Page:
Sunday, 31 July 2011

brazil empire history

history of brazil empire
The reign of Pedro II, lasting practically a half century, constitutes perhaps the most interesting and fruitful epoch in Brazilian history. The prestige and progress of the nation were due largely to the enlightened statesmanship of its ruler. Though not without personal distinction he was always simple, modest, and democratic. He possessed an insatiable intellectual curiosity and was never happier than when conversing with scholars. He was generous and magnanimous to a fault. One of his favourite occupations was inspecting schools. He was wont to declare, "If I were not emperor I should like to be a schoolteacher." Yet this kindly, genial, and scholarly ruler took his prerogatives and duties as sovereign with great seriousness, and in all matters of first importance he was the final arbiter. According to the moderative power granted to the executive under the constitution of 1824, the emperor had the right to dissolve the Chamber of Deputies, to select the members of the life senate from triple lists submitted by the province, and to appoint and dismiss ministers of state. A kind of parliamentary government functioned under the watchful eye of the Emperor.

Pedro's government took a keen interest in the affairs of the Plata republics, especially of Uruguay, which it sought to control through indirect measures. Brazil aided in the overthrow of the Argentine dictator Juan Manuel de Rosas in 1852. In 1864 Brazil intervened in Uruguayan internal affairs, precipitating war with Paraguay. In alliance with Argentina and Uruguay, Brazil successfully waged the costly and bloody Paraguayan War of 1864-70, eventually overthrowing the Paraguayan dictator Francisco Solano López. This war of the Triple Alliance was the longest and bloodiest war in South American history, and its consequences in Brazil were profound. The empire's relations with the United States and with Europe were generally cordial, Pedro personally visiting Europe in 1871, 1876, and 1888 and the United States in 1876.

The empire's major social and economic problems were related to slave-based plantation agriculture. Real political power remained with large rural landholders, who formed the core of the social and economic elite of Brazil. Industrialization was still economically insignificant, and, with the decline of gold mining, agriculture was unrivaled as the source of Brazil's wealth. Cotton, and increasingly after 1840, coffee, competed with sugar as the leading export crop. The rural landholders were largely insulated from the antislavery current of the times. Although manumission was common, and the number of freedmen and their descendants far surpassed the number of slaves in Brazil, the slave owners as a group resisted pressures for the complete abolition of slavery. Partly as a result of pressure from Great Britain, Brazil had agreed to abolish the slave trade in 1831, but it was not until 1851 that slave traffic completely ceased. Agitation to abolish slavery as such began in the 1860s. Pedro was opposed to slavery, but he had to reckon with the slave owners. Yet the ending of slavery internally seemed the next logical step after stemming the importation of slaves. Accordingly, in 1871, the Law of the Free Womb was enacted, declaring free all children born to slaves. The legislation condemned slavery to eventual extinction. But, although agitation subsided briefly, this concession did not satisfy many of the abolitionists. Led by a young lawyer and writer, Joaquim Nabuco de Araújo, they demanded immediate and complete abolition. Nabuco's book O Abolicionismo (1883; Abolitionism) endeavoured to prove that slavery was poisoning the very life of the nation. In 1884 Ceará and Amazonas freed their slaves; in 1885 all slaves over 60 years of age were liberated. Finally, complete emancipation without compensation to the owners was decreed by the Princess Regent in the absence of the Emperor on May 13, 1888. About 700,000 slaves were freed.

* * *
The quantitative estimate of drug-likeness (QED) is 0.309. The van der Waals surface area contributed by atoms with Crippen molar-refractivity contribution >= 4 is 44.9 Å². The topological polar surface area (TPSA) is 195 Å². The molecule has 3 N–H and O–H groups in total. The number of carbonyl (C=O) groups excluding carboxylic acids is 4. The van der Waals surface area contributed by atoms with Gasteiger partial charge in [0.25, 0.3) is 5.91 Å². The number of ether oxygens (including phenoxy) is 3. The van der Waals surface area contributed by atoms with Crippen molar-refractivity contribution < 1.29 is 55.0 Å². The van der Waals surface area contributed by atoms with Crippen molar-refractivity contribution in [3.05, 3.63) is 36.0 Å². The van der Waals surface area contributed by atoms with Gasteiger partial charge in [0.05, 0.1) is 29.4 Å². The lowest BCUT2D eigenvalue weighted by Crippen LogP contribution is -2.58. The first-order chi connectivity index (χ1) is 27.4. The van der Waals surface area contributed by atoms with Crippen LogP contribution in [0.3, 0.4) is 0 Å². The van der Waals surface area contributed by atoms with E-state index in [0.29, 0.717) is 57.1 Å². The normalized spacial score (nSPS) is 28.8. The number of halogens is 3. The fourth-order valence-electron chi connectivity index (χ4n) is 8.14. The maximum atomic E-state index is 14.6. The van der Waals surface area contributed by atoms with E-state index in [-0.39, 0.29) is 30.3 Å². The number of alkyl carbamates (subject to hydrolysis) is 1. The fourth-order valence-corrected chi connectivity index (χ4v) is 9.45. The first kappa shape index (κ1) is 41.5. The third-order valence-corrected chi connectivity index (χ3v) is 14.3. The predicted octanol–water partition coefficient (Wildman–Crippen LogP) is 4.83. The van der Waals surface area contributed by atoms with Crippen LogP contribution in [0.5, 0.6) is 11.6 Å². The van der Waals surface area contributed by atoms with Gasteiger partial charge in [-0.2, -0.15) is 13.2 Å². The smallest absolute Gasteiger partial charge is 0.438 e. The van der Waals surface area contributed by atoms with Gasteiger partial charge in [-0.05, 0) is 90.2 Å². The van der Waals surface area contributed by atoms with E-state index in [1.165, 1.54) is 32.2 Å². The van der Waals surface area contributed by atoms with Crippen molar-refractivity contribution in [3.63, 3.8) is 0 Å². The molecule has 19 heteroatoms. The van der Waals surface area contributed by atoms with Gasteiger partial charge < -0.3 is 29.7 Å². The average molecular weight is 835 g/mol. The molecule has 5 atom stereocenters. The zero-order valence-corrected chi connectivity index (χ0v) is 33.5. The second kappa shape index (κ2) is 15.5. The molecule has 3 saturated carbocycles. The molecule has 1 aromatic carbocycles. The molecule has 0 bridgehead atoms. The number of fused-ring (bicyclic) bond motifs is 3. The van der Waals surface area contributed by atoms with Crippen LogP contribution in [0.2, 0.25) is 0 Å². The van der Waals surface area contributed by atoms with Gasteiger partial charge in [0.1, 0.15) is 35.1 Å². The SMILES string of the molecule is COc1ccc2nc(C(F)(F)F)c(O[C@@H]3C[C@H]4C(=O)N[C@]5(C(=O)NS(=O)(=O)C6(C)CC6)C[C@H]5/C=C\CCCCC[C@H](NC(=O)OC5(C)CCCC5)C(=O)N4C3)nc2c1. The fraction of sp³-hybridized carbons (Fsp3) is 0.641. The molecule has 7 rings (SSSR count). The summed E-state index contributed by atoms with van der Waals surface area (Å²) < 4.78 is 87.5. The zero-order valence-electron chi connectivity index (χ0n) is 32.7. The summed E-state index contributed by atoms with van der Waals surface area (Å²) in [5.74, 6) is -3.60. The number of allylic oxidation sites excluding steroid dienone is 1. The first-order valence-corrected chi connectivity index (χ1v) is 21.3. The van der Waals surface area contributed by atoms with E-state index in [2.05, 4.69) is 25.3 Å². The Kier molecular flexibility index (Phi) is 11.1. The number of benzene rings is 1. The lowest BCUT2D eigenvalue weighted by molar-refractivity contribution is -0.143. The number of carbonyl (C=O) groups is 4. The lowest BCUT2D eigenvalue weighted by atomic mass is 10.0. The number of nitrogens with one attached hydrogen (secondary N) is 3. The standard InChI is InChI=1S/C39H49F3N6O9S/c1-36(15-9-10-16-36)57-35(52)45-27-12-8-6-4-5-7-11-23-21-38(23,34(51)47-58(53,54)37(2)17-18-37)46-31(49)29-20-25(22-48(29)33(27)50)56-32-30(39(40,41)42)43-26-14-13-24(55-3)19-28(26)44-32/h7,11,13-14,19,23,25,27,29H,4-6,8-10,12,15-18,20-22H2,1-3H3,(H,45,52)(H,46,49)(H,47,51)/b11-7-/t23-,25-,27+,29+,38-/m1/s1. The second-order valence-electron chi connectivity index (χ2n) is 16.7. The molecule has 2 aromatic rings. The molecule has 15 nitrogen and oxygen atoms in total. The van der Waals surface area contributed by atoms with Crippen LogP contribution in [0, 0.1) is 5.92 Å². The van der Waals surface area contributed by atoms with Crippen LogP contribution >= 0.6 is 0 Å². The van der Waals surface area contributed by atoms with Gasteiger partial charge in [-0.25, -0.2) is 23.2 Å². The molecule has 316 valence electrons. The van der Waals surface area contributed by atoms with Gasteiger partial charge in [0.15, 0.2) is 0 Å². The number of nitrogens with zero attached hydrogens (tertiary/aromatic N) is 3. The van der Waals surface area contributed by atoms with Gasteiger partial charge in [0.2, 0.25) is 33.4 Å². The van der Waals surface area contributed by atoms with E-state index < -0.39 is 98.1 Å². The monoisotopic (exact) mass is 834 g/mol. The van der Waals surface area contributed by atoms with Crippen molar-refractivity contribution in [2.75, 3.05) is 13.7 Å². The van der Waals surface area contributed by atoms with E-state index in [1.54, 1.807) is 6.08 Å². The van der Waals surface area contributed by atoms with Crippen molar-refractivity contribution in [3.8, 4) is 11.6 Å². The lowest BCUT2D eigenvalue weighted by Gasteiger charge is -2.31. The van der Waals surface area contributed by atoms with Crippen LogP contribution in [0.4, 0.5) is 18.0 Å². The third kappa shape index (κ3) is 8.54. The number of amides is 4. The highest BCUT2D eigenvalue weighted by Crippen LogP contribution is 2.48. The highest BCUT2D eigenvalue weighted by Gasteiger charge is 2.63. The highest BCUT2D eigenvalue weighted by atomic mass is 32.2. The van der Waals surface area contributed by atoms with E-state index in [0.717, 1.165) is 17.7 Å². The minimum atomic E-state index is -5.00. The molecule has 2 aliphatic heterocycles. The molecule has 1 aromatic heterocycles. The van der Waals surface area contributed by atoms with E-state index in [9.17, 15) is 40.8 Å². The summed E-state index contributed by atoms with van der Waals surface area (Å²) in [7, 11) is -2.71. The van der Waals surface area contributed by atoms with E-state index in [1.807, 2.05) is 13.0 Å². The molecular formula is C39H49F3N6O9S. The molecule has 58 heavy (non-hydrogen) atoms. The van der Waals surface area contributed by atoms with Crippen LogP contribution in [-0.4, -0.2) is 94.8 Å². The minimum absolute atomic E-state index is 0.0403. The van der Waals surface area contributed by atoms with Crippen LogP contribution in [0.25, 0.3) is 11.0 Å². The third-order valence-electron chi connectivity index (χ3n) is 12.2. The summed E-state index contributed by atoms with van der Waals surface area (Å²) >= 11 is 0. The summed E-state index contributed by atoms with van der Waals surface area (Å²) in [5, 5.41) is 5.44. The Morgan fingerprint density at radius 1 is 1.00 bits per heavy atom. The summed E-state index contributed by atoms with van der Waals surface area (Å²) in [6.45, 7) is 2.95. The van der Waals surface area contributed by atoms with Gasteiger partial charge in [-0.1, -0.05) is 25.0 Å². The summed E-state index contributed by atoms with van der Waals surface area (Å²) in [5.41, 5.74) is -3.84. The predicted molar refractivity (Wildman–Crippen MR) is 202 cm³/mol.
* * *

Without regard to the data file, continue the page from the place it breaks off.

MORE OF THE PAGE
The history of the Empire of Brazil began in 1822, with the proclamation of independence, and lasted until 1889, when the Republic was established. At first, the European countries did not recognize the government of D. Pedro I.

The United States through the Monroe Doctrine sided by the autonomy of the American continent, were the first to recognize the political emancipation of Brazil. The Portuguese crown only recognized the independence of Brazil in August 1825, after the intervention of England, which had so many commercial advantages with Brazil. Portugal also received 2 million pounds as compensation.
Acervo Museu Imperial Work of 1824 shows the enthroning of D. Pedro II. Oil on canvas, 2.38 x 3.10 m, François-René Moreaux (1807-1860) Enlarge

    Work of 1824 shows the enthroning of D. Pedro II. Oil on canvas, 2.38 x 3.10 m, François-René Moreaux (1807-1860)

The Charter of 1824 was the first constitution of the country, whose laws were in force throughout the Empire of Brazil. The document established, among other things, the constitutional monarchy with central government, representative system with Senate and House of Representatives, four harmonics political powers - executive, legislative, judicial, and Chairman - the latter played by the Emperor. The right to vote and be elected was linked to social position and financial assets, which excluded the majority of the population.